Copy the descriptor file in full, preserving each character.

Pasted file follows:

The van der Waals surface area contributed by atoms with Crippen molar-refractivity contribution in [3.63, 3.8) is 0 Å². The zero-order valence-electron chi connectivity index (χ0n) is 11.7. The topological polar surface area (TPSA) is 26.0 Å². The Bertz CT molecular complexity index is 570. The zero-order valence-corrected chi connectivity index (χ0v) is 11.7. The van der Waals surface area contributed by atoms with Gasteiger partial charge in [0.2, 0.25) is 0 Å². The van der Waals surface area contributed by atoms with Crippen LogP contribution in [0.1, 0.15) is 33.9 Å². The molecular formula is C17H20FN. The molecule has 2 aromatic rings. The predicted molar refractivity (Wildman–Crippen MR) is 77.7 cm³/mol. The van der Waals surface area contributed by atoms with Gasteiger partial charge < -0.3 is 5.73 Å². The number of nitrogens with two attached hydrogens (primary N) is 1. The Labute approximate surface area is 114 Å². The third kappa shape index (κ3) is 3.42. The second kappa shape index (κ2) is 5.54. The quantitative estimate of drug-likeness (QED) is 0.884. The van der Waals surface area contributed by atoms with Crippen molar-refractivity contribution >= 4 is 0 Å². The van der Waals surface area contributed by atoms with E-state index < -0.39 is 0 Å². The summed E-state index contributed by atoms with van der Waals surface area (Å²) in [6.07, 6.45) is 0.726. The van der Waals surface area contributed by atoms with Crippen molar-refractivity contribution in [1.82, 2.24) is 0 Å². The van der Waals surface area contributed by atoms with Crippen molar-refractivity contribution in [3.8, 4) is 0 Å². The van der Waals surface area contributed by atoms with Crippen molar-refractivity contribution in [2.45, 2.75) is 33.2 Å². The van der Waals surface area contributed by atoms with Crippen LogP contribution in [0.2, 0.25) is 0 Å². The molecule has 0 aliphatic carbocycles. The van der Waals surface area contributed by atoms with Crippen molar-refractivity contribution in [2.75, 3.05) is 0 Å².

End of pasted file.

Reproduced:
The van der Waals surface area contributed by atoms with Crippen molar-refractivity contribution in [3.63, 3.8) is 0 Å². The zero-order valence-electron chi connectivity index (χ0n) is 11.7. The topological polar surface area (TPSA) is 26.0 Å². The Bertz CT molecular complexity index is 570. The zero-order valence-corrected chi connectivity index (χ0v) is 11.7. The van der Waals surface area contributed by atoms with Gasteiger partial charge in [0.2, 0.25) is 0 Å². The van der Waals surface area contributed by atoms with Crippen LogP contribution in [0.1, 0.15) is 33.9 Å². The molecular formula is C17H20FN. The molecule has 2 aromatic rings. The predicted molar refractivity (Wildman–Crippen MR) is 77.7 cm³/mol. The van der Waals surface area contributed by atoms with Gasteiger partial charge < -0.3 is 5.73 Å². The number of nitrogens with two attached hydrogens (primary N) is 1. The Labute approximate surface area is 114 Å². The third kappa shape index (κ3) is 3.42. The second kappa shape index (κ2) is 5.54. The quantitative estimate of drug-likeness (QED) is 0.884. The van der Waals surface area contributed by atoms with Crippen molar-refractivity contribution >= 4 is 0 Å². The van der Waals surface area contributed by atoms with E-state index < -0.39 is 0 Å². The summed E-state index contributed by atoms with van der Waals surface area (Å²) in [6.07, 6.45) is 0.726. The van der Waals surface area contributed by atoms with Crippen molar-refractivity contribution in [1.82, 2.24) is 0 Å². The van der Waals surface area contributed by atoms with Crippen molar-refractivity contribution in [3.8, 4) is 0 Å². The van der Waals surface area contributed by atoms with Crippen molar-refractivity contribution in [2.45, 2.75) is 33.2 Å². The van der Waals surface area contributed by atoms with Crippen LogP contribution in [0.2, 0.25) is 0 Å². The molecule has 0 aliphatic carbocycles. The van der Waals surface area contributed by atoms with Crippen molar-refractivity contribution in [2.75, 3.05) is 0 Å².